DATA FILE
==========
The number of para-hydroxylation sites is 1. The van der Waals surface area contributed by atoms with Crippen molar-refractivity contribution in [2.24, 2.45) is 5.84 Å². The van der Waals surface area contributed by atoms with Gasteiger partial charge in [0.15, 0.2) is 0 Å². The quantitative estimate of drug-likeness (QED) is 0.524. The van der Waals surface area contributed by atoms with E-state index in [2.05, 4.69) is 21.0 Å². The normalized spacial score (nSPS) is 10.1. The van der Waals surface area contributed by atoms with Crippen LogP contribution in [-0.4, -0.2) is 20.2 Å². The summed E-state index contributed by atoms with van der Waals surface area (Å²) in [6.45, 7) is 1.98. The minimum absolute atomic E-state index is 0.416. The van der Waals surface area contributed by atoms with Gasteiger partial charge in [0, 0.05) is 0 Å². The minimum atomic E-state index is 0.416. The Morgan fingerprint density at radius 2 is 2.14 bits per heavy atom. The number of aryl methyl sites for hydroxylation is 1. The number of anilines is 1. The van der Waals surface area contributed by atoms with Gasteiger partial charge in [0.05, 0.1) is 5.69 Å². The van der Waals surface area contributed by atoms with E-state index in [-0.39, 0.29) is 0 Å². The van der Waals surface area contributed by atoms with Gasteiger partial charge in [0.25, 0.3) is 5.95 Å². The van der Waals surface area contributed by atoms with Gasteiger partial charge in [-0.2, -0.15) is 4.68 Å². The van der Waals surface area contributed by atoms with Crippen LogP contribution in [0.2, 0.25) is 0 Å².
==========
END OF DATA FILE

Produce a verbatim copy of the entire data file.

The number of para-hydroxylation sites is 1. The van der Waals surface area contributed by atoms with Crippen molar-refractivity contribution in [2.24, 2.45) is 5.84 Å². The van der Waals surface area contributed by atoms with Gasteiger partial charge in [0.15, 0.2) is 0 Å². The quantitative estimate of drug-likeness (QED) is 0.524. The van der Waals surface area contributed by atoms with E-state index in [2.05, 4.69) is 21.0 Å². The normalized spacial score (nSPS) is 10.1. The van der Waals surface area contributed by atoms with Crippen LogP contribution in [-0.4, -0.2) is 20.2 Å². The summed E-state index contributed by atoms with van der Waals surface area (Å²) in [6.45, 7) is 1.98. The minimum absolute atomic E-state index is 0.416. The van der Waals surface area contributed by atoms with Gasteiger partial charge in [0, 0.05) is 0 Å². The minimum atomic E-state index is 0.416. The Morgan fingerprint density at radius 2 is 2.14 bits per heavy atom. The number of aryl methyl sites for hydroxylation is 1. The number of anilines is 1. The van der Waals surface area contributed by atoms with Gasteiger partial charge in [0.05, 0.1) is 5.69 Å². The van der Waals surface area contributed by atoms with E-state index in [-0.39, 0.29) is 0 Å². The van der Waals surface area contributed by atoms with Gasteiger partial charge in [0.25, 0.3) is 5.95 Å². The van der Waals surface area contributed by atoms with Gasteiger partial charge in [-0.2, -0.15) is 4.68 Å². The van der Waals surface area contributed by atoms with Crippen LogP contribution in [0.2, 0.25) is 0 Å².